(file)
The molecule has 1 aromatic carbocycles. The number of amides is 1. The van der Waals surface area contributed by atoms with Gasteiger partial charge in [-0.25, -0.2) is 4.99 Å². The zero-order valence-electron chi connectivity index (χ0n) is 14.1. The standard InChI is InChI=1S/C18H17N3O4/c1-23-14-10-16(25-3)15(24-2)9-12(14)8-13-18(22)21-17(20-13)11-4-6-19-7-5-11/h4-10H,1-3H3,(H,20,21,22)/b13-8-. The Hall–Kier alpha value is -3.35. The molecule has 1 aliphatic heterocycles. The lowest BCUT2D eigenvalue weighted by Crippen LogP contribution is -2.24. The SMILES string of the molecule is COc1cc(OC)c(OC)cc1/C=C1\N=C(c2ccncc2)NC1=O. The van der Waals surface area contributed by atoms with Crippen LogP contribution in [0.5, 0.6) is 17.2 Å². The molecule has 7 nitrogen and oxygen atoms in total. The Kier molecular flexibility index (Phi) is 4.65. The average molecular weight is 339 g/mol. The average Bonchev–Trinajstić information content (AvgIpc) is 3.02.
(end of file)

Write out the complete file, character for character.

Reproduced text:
The molecule has 1 aromatic carbocycles. The number of amides is 1. The van der Waals surface area contributed by atoms with Gasteiger partial charge in [-0.25, -0.2) is 4.99 Å². The zero-order valence-electron chi connectivity index (χ0n) is 14.1. The standard InChI is InChI=1S/C18H17N3O4/c1-23-14-10-16(25-3)15(24-2)9-12(14)8-13-18(22)21-17(20-13)11-4-6-19-7-5-11/h4-10H,1-3H3,(H,20,21,22)/b13-8-. The Hall–Kier alpha value is -3.35. The molecule has 1 aliphatic heterocycles. The lowest BCUT2D eigenvalue weighted by Crippen LogP contribution is -2.24. The SMILES string of the molecule is COc1cc(OC)c(OC)cc1/C=C1\N=C(c2ccncc2)NC1=O. The van der Waals surface area contributed by atoms with Crippen LogP contribution in [0.5, 0.6) is 17.2 Å². The molecule has 7 nitrogen and oxygen atoms in total. The Kier molecular flexibility index (Phi) is 4.65. The average molecular weight is 339 g/mol. The average Bonchev–Trinajstić information content (AvgIpc) is 3.02.